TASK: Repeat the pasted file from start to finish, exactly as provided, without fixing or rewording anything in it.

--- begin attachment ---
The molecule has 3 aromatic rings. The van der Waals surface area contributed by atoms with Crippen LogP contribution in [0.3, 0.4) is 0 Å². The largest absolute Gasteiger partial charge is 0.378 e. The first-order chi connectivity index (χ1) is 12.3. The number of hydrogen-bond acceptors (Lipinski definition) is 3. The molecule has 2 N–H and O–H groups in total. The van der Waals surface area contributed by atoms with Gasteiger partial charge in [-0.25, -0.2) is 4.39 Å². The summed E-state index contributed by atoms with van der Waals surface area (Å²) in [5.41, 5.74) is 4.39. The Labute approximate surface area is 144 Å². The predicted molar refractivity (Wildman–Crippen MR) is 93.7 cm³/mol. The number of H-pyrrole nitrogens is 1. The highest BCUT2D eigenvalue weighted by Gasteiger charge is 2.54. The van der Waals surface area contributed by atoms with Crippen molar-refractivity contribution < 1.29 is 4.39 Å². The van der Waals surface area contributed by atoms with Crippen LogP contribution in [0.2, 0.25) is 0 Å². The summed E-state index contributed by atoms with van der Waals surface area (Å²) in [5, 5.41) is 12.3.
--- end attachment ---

The molecule has 3 aromatic rings. The van der Waals surface area contributed by atoms with Crippen LogP contribution in [0.3, 0.4) is 0 Å². The largest absolute Gasteiger partial charge is 0.378 e. The first-order chi connectivity index (χ1) is 12.3. The number of hydrogen-bond acceptors (Lipinski definition) is 3. The molecule has 2 N–H and O–H groups in total. The van der Waals surface area contributed by atoms with Gasteiger partial charge in [-0.25, -0.2) is 4.39 Å². The summed E-state index contributed by atoms with van der Waals surface area (Å²) in [5.41, 5.74) is 4.39. The Labute approximate surface area is 144 Å². The predicted molar refractivity (Wildman–Crippen MR) is 93.7 cm³/mol. The number of H-pyrrole nitrogens is 1. The highest BCUT2D eigenvalue weighted by Gasteiger charge is 2.54. The van der Waals surface area contributed by atoms with Crippen molar-refractivity contribution < 1.29 is 4.39 Å². The van der Waals surface area contributed by atoms with Crippen LogP contribution in [0.2, 0.25) is 0 Å². The summed E-state index contributed by atoms with van der Waals surface area (Å²) in [5, 5.41) is 12.3.